Education

Today's educational institutions face a range of complex legal issues at least as broad as those faced by highly-regulated industries. Murphy, Hesse, Toomey & Lehane, LLP has one of the most extensive education law practices in New England. The firm represents over 80 school committees, public school districts, colleges and universities and private schools. Its diverse school clientele ranges from large cities and towns to smaller communities and educational collaboratives. The firm's attorneys have the expertise, experience and resources to service all of their legal needs, including collective bargaining, special education, arbitrations, litigation and the full range of current legal issues, including student rights and discipline, service contracts, discrimination, the impact of Education Reform, and all statutory issues.

A significant part of the Murphy, Hesse, Toomey & Lehane, LLP education law practice is in the field of special education. In this area, the firm has counseled over 200 school committees on the adequacy of programs under Chapter 766 and the Individuals with Disabilities Education Act. It has represented clients in hearings and litigation arising under these and other statutes.

The firm has concentrated in education law for more than 25 years, and can provide first-rate, comprehensive legal services efficiently and cost-effectively. The firm emphasizes a preventive maintenance approach, based upon our strong belief that proper legal advice prevents problems before they occur. The firm devotes a considerable part of our practice to assisting our clients in anticipating problems and avoiding costly disputes and litigation through client training and communication.

The firm's experience in the field of education enables us to provide our clients with a broad range of services in such operation and legal matters as:

  • All facets of labor and employment including hiring, tenure, discipline, termination and collective bargaining.
  • Issues pertaining to the powers and duties of administrators and school committees, and matters of governance.
  • Interrelationships among the school, municipal, state and federal government relative to a number of issues including school finance.
  • All facets of special education and education of persons with disabilities including section 504 and the ADA.
  • Training and staff development.
  • Evaluation of staff.
  • Accreditation processes.
  • Constitutional questions covering all curricular and disciplinary topics such as student rights, academic freedom, church/state dilemmas and due process.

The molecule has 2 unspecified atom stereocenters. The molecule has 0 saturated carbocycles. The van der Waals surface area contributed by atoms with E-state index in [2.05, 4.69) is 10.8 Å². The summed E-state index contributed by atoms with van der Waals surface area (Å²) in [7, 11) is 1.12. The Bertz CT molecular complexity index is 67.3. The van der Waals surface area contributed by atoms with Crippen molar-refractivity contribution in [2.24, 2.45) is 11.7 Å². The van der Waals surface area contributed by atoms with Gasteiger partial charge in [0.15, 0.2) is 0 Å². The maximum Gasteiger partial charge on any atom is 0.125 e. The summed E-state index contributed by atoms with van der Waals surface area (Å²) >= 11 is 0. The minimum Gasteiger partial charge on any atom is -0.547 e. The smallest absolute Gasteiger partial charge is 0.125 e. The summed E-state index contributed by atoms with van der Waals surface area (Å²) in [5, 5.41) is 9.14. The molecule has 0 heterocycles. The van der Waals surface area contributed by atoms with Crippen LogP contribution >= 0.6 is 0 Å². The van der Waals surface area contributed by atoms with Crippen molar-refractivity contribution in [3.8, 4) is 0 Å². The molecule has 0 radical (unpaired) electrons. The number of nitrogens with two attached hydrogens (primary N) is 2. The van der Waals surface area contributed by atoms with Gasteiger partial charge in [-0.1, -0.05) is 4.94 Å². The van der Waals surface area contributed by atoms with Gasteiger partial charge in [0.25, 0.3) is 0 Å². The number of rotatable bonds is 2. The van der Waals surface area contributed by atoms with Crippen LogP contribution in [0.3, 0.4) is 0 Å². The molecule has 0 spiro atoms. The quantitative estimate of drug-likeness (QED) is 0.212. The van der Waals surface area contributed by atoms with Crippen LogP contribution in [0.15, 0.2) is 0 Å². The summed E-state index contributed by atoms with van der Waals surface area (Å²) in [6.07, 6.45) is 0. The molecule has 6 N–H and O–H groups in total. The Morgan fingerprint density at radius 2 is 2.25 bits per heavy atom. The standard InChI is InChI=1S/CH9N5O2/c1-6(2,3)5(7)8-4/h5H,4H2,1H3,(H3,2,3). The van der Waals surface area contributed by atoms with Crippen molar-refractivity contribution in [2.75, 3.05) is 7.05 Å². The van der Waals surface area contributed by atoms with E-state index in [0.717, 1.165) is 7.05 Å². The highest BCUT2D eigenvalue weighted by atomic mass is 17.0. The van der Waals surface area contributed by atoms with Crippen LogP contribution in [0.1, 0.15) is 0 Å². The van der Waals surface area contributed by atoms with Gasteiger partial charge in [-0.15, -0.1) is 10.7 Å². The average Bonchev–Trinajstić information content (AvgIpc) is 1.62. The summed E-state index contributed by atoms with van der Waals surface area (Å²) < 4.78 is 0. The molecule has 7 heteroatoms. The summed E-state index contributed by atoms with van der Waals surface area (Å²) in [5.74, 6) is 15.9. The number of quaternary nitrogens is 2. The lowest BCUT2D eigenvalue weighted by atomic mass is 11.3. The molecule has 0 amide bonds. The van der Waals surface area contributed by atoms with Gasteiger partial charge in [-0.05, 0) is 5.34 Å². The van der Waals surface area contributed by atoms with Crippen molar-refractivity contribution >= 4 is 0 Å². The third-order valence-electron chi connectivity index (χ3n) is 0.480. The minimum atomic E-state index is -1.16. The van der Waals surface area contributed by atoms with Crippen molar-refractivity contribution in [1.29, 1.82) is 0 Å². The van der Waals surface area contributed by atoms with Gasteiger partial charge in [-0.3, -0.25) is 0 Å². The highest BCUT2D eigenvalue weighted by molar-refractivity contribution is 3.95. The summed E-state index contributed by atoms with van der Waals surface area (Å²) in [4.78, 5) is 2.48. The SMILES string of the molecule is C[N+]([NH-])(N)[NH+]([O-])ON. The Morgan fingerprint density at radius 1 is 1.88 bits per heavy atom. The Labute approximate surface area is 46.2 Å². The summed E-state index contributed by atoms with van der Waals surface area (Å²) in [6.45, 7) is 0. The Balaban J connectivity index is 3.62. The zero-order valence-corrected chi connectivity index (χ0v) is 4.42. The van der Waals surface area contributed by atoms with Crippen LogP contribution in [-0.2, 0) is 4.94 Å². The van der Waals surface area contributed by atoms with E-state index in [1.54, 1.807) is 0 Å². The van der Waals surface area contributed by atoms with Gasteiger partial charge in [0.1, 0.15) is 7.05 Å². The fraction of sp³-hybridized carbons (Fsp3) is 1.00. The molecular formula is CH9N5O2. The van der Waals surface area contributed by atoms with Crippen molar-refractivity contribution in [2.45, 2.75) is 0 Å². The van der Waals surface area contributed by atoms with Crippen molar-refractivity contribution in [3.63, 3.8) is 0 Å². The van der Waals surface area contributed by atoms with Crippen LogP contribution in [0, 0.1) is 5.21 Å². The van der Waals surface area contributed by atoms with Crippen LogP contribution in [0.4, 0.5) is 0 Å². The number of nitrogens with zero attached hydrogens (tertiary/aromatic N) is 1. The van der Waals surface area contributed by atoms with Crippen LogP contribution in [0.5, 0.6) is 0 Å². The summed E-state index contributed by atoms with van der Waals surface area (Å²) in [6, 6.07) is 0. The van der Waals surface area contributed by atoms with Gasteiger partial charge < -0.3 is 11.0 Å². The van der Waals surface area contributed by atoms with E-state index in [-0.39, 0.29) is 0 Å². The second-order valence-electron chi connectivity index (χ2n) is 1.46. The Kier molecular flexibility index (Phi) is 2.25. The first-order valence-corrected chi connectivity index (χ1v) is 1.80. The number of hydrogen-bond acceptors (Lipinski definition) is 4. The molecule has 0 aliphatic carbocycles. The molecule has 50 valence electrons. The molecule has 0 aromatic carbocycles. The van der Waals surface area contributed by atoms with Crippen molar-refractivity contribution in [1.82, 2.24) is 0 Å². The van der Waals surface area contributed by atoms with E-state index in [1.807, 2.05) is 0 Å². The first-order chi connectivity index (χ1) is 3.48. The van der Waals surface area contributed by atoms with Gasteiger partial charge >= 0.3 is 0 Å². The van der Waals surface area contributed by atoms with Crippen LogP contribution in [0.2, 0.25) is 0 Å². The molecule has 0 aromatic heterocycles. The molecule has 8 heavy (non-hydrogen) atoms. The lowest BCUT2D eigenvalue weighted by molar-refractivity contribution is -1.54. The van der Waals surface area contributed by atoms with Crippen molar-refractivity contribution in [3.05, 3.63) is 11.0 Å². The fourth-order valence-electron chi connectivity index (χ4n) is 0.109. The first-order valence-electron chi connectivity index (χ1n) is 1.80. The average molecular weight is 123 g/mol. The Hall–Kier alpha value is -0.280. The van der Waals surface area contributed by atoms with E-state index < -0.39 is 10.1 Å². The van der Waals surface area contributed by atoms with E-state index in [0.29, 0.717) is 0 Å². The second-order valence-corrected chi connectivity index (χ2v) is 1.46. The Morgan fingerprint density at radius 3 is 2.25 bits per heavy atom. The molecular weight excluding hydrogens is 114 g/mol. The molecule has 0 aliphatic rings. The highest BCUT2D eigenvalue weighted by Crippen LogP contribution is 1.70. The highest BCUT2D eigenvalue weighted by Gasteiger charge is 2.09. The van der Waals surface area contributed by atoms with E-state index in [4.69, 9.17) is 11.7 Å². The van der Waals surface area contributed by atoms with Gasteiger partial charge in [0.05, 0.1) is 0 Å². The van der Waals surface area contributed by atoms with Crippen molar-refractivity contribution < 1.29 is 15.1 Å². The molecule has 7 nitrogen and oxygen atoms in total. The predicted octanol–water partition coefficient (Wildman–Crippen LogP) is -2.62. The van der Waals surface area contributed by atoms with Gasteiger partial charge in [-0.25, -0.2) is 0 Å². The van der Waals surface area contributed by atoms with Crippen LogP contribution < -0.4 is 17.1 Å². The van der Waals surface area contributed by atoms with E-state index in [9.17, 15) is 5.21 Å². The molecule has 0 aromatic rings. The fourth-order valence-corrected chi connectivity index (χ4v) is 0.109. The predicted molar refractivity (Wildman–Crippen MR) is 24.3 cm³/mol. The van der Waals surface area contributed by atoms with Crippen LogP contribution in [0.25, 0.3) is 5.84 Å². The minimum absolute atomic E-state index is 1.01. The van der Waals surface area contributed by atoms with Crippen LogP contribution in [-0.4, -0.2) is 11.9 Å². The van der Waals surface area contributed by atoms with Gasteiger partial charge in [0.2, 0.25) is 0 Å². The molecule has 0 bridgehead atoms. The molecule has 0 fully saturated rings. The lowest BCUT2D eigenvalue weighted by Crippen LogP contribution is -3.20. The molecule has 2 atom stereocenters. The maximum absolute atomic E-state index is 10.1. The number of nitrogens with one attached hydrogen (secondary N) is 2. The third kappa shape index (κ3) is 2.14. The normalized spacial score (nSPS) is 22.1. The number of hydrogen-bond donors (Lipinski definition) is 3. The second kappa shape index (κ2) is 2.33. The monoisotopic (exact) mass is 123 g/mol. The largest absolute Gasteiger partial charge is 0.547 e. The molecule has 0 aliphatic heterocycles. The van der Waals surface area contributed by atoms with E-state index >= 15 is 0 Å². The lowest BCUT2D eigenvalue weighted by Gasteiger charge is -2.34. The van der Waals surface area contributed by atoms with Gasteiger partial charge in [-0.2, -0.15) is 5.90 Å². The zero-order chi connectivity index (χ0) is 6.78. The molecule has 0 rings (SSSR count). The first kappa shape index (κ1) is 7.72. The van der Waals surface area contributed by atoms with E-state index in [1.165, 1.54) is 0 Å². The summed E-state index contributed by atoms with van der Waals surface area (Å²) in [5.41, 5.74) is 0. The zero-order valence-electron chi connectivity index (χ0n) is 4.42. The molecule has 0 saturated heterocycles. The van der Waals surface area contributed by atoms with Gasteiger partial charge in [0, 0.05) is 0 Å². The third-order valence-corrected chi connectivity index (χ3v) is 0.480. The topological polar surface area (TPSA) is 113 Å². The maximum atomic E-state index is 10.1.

• Plant operation functions such as procurement, construction, facilities development and contract negotiations with service providers.
  • Representation in agency, court and appellate litigation.
     

If you have specific questions regarding our Special Education practice's capabilities, please contact:

Mary Ellen Sowyrda
(617) 479-5000
msowyrda@mhtl.com
or
Regina W. Tate
(617) 479-5000
gtate@mhtl.com

What's Happening @ MHTL?

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St Florian & Feeney Named By Board of Bar Overseers

MHTL is pleased to announce that two of its attorneys have been named by the Board of Bar Overseers to serve as Hearing Officers for the 2019-2021 term. Alisia St. Florian is a Partner in the firm’s Education Department. Focusing her practice on the representation of public school districts and collaborative schools in matters pertaining to special education, student discipline and civil rights matters. Matthew Feeney is an Attorney in the firm’s litigation department, having served as an Assistant District Attorney prior to joining the firm. Matt has extensive trial experience with close to 100 jury trials in his career. MHTL is honored to be the only firm having two of its attorneys serving as BBO Hearing Officers for this upcoming term.

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Legal Updates

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U.S. Department of Labor Proposes [Again] Increasing Salary Minimum for Federal Overtime Exemption

As you know from prior Client Alerts, in 2015 the U.S. Department of Labor (“DOL”) proposed, among other things, increasing the “salary level test” for exempt employees from the current $455 per week (or $23,660/year) to an indexed amount originally proposed at about $970 per week (or $50,440/year).  The DOL also proposed increasing the “highly compensated employee” exemption from the current $100,000 per year to an indexed amount originally proposed at about $123,000 per year.  After those changes were memorialized in a Final Rule, these proposed changes were challenged in court and essentially abandoned by DOL after the 2016 election.

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